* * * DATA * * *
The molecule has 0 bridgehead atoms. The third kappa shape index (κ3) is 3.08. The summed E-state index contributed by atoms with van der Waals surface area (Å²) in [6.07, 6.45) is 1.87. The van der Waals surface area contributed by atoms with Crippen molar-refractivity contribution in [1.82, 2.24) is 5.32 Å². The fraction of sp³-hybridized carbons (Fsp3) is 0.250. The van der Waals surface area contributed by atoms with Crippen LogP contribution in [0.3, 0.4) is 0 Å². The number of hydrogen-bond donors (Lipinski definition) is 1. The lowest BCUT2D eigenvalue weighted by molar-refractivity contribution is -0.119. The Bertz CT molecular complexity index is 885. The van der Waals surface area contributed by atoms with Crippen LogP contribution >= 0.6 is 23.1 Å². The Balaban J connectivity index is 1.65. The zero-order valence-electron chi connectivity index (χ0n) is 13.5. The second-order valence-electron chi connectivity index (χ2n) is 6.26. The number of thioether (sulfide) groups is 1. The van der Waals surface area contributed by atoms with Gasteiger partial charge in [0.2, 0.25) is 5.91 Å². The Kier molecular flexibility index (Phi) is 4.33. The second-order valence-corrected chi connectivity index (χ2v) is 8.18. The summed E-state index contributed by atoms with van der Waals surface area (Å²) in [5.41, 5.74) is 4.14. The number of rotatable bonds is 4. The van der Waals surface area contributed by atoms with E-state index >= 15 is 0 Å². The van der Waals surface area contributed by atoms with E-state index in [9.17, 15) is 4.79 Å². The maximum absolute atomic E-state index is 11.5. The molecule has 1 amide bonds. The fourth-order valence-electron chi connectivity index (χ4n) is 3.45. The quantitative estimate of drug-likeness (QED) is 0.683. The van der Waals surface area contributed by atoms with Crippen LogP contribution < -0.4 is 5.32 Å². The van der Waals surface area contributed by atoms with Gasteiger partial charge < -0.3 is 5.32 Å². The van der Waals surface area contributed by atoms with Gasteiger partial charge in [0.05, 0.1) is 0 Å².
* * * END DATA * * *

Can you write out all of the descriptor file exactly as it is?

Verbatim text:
The molecule has 0 bridgehead atoms. The third kappa shape index (κ3) is 3.08. The summed E-state index contributed by atoms with van der Waals surface area (Å²) in [6.07, 6.45) is 1.87. The van der Waals surface area contributed by atoms with Crippen molar-refractivity contribution in [1.82, 2.24) is 5.32 Å². The fraction of sp³-hybridized carbons (Fsp3) is 0.250. The van der Waals surface area contributed by atoms with Crippen LogP contribution in [0.3, 0.4) is 0 Å². The number of hydrogen-bond donors (Lipinski definition) is 1. The lowest BCUT2D eigenvalue weighted by molar-refractivity contribution is -0.119. The Bertz CT molecular complexity index is 885. The van der Waals surface area contributed by atoms with Crippen LogP contribution >= 0.6 is 23.1 Å². The Balaban J connectivity index is 1.65. The zero-order valence-electron chi connectivity index (χ0n) is 13.5. The second-order valence-electron chi connectivity index (χ2n) is 6.26. The number of thioether (sulfide) groups is 1. The van der Waals surface area contributed by atoms with Gasteiger partial charge in [0.2, 0.25) is 5.91 Å². The Kier molecular flexibility index (Phi) is 4.33. The second-order valence-corrected chi connectivity index (χ2v) is 8.18. The summed E-state index contributed by atoms with van der Waals surface area (Å²) in [5.41, 5.74) is 4.14. The number of rotatable bonds is 4. The van der Waals surface area contributed by atoms with E-state index >= 15 is 0 Å². The van der Waals surface area contributed by atoms with E-state index in [9.17, 15) is 4.79 Å². The maximum absolute atomic E-state index is 11.5. The molecule has 1 amide bonds. The fourth-order valence-electron chi connectivity index (χ4n) is 3.45. The quantitative estimate of drug-likeness (QED) is 0.683. The van der Waals surface area contributed by atoms with Crippen LogP contribution < -0.4 is 5.32 Å². The van der Waals surface area contributed by atoms with Gasteiger partial charge < -0.3 is 5.32 Å². The van der Waals surface area contributed by atoms with Gasteiger partial charge in [0.05, 0.1) is 0 Å².